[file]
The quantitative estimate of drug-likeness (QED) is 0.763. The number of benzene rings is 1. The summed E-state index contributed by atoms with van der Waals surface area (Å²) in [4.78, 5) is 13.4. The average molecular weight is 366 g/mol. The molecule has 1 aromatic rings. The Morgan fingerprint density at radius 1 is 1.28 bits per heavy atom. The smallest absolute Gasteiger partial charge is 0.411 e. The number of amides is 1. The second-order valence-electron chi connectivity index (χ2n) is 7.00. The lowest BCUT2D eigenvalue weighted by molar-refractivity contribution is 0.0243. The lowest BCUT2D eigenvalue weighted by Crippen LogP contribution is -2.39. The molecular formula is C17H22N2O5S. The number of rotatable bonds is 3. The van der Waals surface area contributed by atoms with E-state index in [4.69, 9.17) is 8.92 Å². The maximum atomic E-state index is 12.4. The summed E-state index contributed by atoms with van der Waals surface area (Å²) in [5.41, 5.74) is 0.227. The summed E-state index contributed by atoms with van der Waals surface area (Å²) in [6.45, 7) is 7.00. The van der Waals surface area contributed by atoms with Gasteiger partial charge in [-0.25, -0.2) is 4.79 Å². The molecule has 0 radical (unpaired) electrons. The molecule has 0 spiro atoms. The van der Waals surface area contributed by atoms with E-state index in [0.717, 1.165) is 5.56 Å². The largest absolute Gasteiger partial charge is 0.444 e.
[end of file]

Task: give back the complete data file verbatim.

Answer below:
The quantitative estimate of drug-likeness (QED) is 0.763. The number of benzene rings is 1. The summed E-state index contributed by atoms with van der Waals surface area (Å²) in [4.78, 5) is 13.4. The average molecular weight is 366 g/mol. The molecule has 1 aromatic rings. The Morgan fingerprint density at radius 1 is 1.28 bits per heavy atom. The smallest absolute Gasteiger partial charge is 0.411 e. The number of amides is 1. The second-order valence-electron chi connectivity index (χ2n) is 7.00. The lowest BCUT2D eigenvalue weighted by molar-refractivity contribution is 0.0243. The lowest BCUT2D eigenvalue weighted by Crippen LogP contribution is -2.39. The molecular formula is C17H22N2O5S. The number of rotatable bonds is 3. The van der Waals surface area contributed by atoms with E-state index in [4.69, 9.17) is 8.92 Å². The maximum atomic E-state index is 12.4. The summed E-state index contributed by atoms with van der Waals surface area (Å²) in [5.41, 5.74) is 0.227. The summed E-state index contributed by atoms with van der Waals surface area (Å²) in [6.45, 7) is 7.00. The van der Waals surface area contributed by atoms with Gasteiger partial charge in [-0.25, -0.2) is 4.79 Å². The molecule has 0 radical (unpaired) electrons. The molecule has 0 spiro atoms. The van der Waals surface area contributed by atoms with E-state index in [0.717, 1.165) is 5.56 Å². The largest absolute Gasteiger partial charge is 0.444 e.